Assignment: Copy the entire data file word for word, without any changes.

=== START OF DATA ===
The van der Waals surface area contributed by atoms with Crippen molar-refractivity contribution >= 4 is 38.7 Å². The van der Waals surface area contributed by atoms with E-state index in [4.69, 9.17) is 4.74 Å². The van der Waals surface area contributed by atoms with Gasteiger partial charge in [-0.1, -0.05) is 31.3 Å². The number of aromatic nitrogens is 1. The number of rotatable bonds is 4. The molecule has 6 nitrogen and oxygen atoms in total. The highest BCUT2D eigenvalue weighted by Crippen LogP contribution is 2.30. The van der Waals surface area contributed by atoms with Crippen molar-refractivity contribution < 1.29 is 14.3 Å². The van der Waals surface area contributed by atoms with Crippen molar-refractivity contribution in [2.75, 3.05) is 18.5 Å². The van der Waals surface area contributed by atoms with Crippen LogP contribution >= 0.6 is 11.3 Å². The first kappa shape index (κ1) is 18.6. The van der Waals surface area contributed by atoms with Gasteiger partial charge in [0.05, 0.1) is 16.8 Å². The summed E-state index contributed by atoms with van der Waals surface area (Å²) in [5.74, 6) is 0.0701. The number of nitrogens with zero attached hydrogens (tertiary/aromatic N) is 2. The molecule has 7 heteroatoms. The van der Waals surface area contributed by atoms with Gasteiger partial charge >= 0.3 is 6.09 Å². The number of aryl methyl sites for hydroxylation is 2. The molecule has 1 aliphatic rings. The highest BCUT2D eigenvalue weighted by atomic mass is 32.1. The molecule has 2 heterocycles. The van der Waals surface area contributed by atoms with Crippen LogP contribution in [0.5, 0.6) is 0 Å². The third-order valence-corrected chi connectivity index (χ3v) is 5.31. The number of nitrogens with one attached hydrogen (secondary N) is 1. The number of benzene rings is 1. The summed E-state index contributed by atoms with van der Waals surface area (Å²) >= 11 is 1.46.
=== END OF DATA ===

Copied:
The van der Waals surface area contributed by atoms with Crippen molar-refractivity contribution >= 4 is 38.7 Å². The van der Waals surface area contributed by atoms with E-state index in [4.69, 9.17) is 4.74 Å². The van der Waals surface area contributed by atoms with Gasteiger partial charge in [-0.1, -0.05) is 31.3 Å². The number of aromatic nitrogens is 1. The number of rotatable bonds is 4. The molecule has 6 nitrogen and oxygen atoms in total. The highest BCUT2D eigenvalue weighted by Crippen LogP contribution is 2.30. The van der Waals surface area contributed by atoms with Crippen molar-refractivity contribution < 1.29 is 14.3 Å². The van der Waals surface area contributed by atoms with Crippen molar-refractivity contribution in [2.75, 3.05) is 18.5 Å². The van der Waals surface area contributed by atoms with Crippen LogP contribution >= 0.6 is 11.3 Å². The first kappa shape index (κ1) is 18.6. The van der Waals surface area contributed by atoms with Gasteiger partial charge in [0.05, 0.1) is 16.8 Å². The summed E-state index contributed by atoms with van der Waals surface area (Å²) in [5.74, 6) is 0.0701. The number of nitrogens with zero attached hydrogens (tertiary/aromatic N) is 2. The molecule has 7 heteroatoms. The van der Waals surface area contributed by atoms with Gasteiger partial charge >= 0.3 is 6.09 Å². The number of aryl methyl sites for hydroxylation is 2. The molecule has 1 aliphatic rings. The highest BCUT2D eigenvalue weighted by atomic mass is 32.1. The molecule has 2 heterocycles. The van der Waals surface area contributed by atoms with Crippen LogP contribution in [0.5, 0.6) is 0 Å². The third-order valence-corrected chi connectivity index (χ3v) is 5.31. The number of nitrogens with one attached hydrogen (secondary N) is 1. The number of benzene rings is 1. The summed E-state index contributed by atoms with van der Waals surface area (Å²) >= 11 is 1.46.